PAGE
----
After the recent deluge of videos showing police abusing and sometimes flat-out murdering more-or-less innocent citizens, the willingness of a growing number of cities to equip officers with video cameras has been hailed as a victory by civil libertarians.
For years, the development of real-time face recognition has been hampered by poor video resolution, the angles of bodies in motion, and limited computing power. But as systems begin to transcend these technical barriers, they are also outpacing the development of policies to constrain them. Civil liberties advocates fear that the rise of real-time face recognition alongside the growing number of police body cameras creates the conditions for a perfect storm of mass surveillance.
“The main concern is that we’re already pretty far along in terms of having this real-time technology, and we already have the cameras,” said Jake Laperruque, a fellow at the Constitution Project. “These cameras are small, hard to notice, and all over the place. That’s a pretty lethal combination for privacy unless we have reasonable rules on how they can be used together.”
This imminent reality has led several civil liberties groups to call on police departments and legislators to implement clear policies on camera footage retention, biometrics, and privacy. On Wednesday morning, the House Oversight Committee held a hearing on law enforcement’s use of facial recognition technology, where advocates emphasized the dangers of allowing advancements in real-time recognition to broaden surveillance powers. As Alvaro Bedoya, executive director of the Center on Privacy and Technology at Georgetown Law, told Congress, pairing the technology with body cameras, in particular, “will redefine the nature of public spaces.”
The integration of real-time face recognition with body-worn cameras is further along than lawmakers and citizens realize. A recent Justice Department-funded survey conducted by Johns Hopkins University found that at least nine out of 38 manufacturers of body cameras currently have facial recognition capacities or have built in an option for such technology to be used later.
Taser, which leads the market for body cameras, recently acquired two startups that will allow it to run video analytics on the footage the cameras collect, and Taser’s CEO has repeatedly emphasized the development of real-time applications, such as scanning videos for faces, objects, and suspicious activity. A spokesperson for NTechLab, which has pilot projects in 20 countries including the United States, China, the United Kingdom, and Turkey, told The Intercept that its high-performing algorithm is already compatible with body cameras.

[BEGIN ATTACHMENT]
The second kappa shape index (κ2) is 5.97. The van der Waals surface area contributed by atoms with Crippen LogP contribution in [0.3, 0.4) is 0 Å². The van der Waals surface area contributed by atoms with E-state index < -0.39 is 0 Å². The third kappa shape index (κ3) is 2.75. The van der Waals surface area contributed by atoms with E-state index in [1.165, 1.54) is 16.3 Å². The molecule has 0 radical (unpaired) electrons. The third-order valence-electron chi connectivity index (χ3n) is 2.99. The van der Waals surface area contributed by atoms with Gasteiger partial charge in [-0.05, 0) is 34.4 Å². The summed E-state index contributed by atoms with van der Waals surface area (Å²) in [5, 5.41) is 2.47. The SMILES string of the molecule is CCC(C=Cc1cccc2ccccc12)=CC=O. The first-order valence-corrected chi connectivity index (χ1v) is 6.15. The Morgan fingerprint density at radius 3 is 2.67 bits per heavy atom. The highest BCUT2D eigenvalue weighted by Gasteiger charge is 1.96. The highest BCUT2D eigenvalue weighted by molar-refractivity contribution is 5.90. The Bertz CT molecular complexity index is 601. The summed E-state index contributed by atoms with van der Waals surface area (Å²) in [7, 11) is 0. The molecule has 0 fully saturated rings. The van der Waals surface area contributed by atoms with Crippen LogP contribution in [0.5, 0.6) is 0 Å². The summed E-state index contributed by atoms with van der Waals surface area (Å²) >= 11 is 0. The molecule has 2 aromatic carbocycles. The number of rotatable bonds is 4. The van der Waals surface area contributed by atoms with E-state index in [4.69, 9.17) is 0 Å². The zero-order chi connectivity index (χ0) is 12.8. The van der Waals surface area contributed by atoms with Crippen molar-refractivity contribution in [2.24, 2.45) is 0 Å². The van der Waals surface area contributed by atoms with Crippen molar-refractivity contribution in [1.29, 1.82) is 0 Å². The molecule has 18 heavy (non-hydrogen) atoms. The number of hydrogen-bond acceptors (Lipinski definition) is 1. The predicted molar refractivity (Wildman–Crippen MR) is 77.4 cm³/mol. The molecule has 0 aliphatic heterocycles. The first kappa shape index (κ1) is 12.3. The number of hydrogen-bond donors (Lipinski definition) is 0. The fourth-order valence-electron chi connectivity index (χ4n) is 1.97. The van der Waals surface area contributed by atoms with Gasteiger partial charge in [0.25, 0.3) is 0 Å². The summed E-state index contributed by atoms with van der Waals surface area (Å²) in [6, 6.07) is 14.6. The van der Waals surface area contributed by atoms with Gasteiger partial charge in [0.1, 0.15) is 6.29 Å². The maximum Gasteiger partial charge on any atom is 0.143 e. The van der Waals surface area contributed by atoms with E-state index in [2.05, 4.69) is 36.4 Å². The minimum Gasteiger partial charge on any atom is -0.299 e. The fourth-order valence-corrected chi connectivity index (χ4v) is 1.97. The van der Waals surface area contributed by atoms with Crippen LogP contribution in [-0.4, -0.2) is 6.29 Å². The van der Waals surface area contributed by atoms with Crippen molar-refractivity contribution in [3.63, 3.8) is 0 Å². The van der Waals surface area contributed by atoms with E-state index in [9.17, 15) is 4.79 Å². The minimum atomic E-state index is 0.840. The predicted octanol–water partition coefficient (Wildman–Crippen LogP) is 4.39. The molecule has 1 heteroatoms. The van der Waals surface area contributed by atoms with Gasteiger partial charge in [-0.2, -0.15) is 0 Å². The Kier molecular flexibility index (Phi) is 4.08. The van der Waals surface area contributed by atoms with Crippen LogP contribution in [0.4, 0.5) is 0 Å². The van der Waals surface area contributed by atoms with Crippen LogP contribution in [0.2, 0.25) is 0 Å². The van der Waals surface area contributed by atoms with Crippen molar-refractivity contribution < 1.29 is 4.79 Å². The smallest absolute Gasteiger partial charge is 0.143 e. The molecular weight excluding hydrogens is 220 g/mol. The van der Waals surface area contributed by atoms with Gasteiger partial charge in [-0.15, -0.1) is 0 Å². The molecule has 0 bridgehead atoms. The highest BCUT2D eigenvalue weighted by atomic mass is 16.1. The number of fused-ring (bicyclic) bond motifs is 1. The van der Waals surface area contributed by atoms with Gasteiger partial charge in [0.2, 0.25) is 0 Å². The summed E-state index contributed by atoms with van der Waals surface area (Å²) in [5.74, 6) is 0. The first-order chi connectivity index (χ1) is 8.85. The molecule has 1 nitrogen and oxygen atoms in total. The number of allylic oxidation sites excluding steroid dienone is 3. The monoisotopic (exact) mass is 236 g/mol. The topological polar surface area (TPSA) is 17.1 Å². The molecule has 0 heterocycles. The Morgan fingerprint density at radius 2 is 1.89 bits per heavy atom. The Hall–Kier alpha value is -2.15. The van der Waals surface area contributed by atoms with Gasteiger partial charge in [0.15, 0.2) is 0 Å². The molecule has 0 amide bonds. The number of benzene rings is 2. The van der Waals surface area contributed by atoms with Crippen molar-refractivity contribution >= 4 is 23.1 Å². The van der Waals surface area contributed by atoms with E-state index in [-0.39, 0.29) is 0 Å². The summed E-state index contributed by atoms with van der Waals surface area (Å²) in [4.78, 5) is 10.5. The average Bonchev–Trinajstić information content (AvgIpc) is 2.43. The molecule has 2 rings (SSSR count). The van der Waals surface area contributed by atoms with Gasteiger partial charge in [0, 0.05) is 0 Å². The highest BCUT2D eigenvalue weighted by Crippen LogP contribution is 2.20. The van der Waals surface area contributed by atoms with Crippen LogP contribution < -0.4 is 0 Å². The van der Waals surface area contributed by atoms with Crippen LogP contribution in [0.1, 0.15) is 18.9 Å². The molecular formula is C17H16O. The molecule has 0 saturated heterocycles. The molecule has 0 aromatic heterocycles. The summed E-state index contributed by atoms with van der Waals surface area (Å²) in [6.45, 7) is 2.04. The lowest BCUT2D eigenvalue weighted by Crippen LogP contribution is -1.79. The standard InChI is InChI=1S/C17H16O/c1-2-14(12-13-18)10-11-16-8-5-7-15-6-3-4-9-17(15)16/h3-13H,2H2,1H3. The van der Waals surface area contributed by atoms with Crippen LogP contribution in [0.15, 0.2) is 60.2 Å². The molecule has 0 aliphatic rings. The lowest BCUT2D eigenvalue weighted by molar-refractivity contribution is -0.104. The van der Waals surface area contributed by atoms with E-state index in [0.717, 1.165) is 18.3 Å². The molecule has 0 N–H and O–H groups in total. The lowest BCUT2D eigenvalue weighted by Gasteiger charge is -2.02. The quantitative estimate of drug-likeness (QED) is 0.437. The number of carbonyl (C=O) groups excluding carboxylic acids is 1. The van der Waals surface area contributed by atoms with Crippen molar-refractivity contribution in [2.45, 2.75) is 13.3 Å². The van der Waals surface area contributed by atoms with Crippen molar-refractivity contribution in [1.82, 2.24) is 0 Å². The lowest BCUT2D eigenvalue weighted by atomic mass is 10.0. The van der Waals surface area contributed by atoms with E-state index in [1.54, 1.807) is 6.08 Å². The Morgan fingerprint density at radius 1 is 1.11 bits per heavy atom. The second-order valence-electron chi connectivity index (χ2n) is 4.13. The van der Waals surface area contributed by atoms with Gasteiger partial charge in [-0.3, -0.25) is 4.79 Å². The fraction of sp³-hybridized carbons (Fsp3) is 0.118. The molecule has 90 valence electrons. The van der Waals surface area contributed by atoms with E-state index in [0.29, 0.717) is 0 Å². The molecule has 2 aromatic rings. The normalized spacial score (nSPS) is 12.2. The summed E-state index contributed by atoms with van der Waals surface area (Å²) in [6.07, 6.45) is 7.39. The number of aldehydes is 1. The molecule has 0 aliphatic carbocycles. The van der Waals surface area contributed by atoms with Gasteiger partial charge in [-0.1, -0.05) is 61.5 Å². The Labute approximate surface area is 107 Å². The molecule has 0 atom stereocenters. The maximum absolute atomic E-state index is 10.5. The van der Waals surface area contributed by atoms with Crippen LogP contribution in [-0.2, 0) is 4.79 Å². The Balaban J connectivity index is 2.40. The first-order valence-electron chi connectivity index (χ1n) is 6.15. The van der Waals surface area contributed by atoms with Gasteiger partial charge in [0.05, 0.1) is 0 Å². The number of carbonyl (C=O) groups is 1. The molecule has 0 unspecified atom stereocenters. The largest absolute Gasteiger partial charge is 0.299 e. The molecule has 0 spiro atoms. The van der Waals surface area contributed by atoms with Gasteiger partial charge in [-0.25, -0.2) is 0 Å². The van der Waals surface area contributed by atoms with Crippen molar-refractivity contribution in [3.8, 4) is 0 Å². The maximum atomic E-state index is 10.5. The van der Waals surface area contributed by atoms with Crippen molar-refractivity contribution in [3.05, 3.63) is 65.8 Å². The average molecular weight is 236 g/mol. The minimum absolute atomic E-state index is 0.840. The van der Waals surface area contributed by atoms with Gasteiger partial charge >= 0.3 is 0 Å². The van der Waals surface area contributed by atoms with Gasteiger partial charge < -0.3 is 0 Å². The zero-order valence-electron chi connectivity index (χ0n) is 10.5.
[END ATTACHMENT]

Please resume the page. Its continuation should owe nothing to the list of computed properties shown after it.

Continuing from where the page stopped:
Police see the appeal. The captain of the Las Vegas Police Department told Bloomberg in July that he envisions his officers someday patrolling the Strip with “real-time analysis” on their body cameras and an earpiece to tell them, “‘Hey, that guy you just passed 20 feet ago has an outstanding warrant.’”
At least five U.S. police departments, including those in Los Angeles and New York, have already purchased or looked into purchasing real-time face recognition for their CCTV cameras, according to a study of face recognition technology published by Bedoya and other researchers at Georgetown. Bedoya emphasized that it’s only a matter of time until the nation’s body-worn cameras will be hooked up to real-time systems. With 6,000 of the country’s 18,000 police agencies estimated to be using body cameras, the pairing would translate into hundreds of thousands of new, mobile surveillance cameras.
“For many of these systems, the inclusion of real-time face recognition is just a software update away,” said Harlan Yu, co-author of a report on body camera policies for Upturn, a technology think tank.
Civil liberties experts warn that just walking down the street in a major urban center could turn into an automatic law enforcement interaction. With the ability to glean information at a distance, officers would not need to justify a particular interaction or find probable cause for a search, stop, or frisk. Instead, everybody walking past a given officer on his patrol could be subject to a “perpetual line-up,” as the Georgetown study put it. In Ferguson, Missouri, where a Justice Department investigation showed that more than three-quarters of the population had outstanding warrants, real-time face searches could give police immense power to essentially arrest individuals at will. And in a city like New York, which has over 100 officers per square mile and plans to equip each one of them with body cameras by 2019, the privacy implications of turning every beat cop into a surveillance camera are enormous.
“The inclusion of face recognition really changes the nature and purpose of body cameras, and it changes what communities expect when they call for and pay for cameras with taxpayer dollars,” Yu said. “I think there’s a real fear in communities of color, where officers are already concentrated, that these body-worn cameras will become another tool for surveillance rather than a tool for accountability.”